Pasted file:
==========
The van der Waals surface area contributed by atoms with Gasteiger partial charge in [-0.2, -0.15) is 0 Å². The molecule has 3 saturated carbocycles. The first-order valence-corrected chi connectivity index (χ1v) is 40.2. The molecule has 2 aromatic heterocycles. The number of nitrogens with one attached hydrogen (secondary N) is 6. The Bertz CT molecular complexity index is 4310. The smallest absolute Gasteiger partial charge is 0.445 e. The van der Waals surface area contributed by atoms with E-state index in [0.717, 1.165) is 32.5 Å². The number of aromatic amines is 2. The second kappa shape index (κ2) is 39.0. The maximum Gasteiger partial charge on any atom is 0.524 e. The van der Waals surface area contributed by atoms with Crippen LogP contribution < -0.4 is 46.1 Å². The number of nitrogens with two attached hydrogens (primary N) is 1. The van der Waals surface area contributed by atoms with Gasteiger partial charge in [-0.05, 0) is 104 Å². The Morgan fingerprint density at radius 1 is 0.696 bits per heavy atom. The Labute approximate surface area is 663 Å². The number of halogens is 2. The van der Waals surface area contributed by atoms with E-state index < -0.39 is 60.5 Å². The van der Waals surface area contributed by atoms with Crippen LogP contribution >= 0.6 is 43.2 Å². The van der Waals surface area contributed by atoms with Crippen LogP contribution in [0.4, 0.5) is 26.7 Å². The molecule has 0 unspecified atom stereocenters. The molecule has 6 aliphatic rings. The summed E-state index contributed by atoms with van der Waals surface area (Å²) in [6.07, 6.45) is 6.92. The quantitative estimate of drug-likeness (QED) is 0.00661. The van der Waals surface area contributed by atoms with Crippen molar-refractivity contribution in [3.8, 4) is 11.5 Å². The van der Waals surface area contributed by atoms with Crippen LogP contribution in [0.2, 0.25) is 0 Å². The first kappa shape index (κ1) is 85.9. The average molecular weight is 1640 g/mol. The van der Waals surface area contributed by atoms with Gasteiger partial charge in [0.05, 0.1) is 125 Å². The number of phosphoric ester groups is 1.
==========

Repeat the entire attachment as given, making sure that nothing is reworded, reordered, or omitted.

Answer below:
The van der Waals surface area contributed by atoms with Gasteiger partial charge in [-0.2, -0.15) is 0 Å². The molecule has 3 saturated carbocycles. The first-order valence-corrected chi connectivity index (χ1v) is 40.2. The molecule has 2 aromatic heterocycles. The number of nitrogens with one attached hydrogen (secondary N) is 6. The Bertz CT molecular complexity index is 4310. The smallest absolute Gasteiger partial charge is 0.445 e. The van der Waals surface area contributed by atoms with E-state index in [0.717, 1.165) is 32.5 Å². The number of aromatic amines is 2. The second kappa shape index (κ2) is 39.0. The maximum Gasteiger partial charge on any atom is 0.524 e. The van der Waals surface area contributed by atoms with Crippen LogP contribution < -0.4 is 46.1 Å². The number of nitrogens with two attached hydrogens (primary N) is 1. The van der Waals surface area contributed by atoms with Gasteiger partial charge in [-0.05, 0) is 104 Å². The Morgan fingerprint density at radius 1 is 0.696 bits per heavy atom. The Labute approximate surface area is 663 Å². The number of halogens is 2. The van der Waals surface area contributed by atoms with E-state index < -0.39 is 60.5 Å². The van der Waals surface area contributed by atoms with Crippen LogP contribution >= 0.6 is 43.2 Å². The van der Waals surface area contributed by atoms with Crippen LogP contribution in [0.4, 0.5) is 26.7 Å². The molecule has 0 unspecified atom stereocenters. The molecule has 6 aliphatic rings. The summed E-state index contributed by atoms with van der Waals surface area (Å²) in [6.07, 6.45) is 6.92. The quantitative estimate of drug-likeness (QED) is 0.00661. The van der Waals surface area contributed by atoms with Crippen molar-refractivity contribution in [3.8, 4) is 11.5 Å². The van der Waals surface area contributed by atoms with Crippen LogP contribution in [0.2, 0.25) is 0 Å². The first kappa shape index (κ1) is 85.9. The average molecular weight is 1640 g/mol. The van der Waals surface area contributed by atoms with Gasteiger partial charge in [0.05, 0.1) is 125 Å². The number of phosphoric ester groups is 1.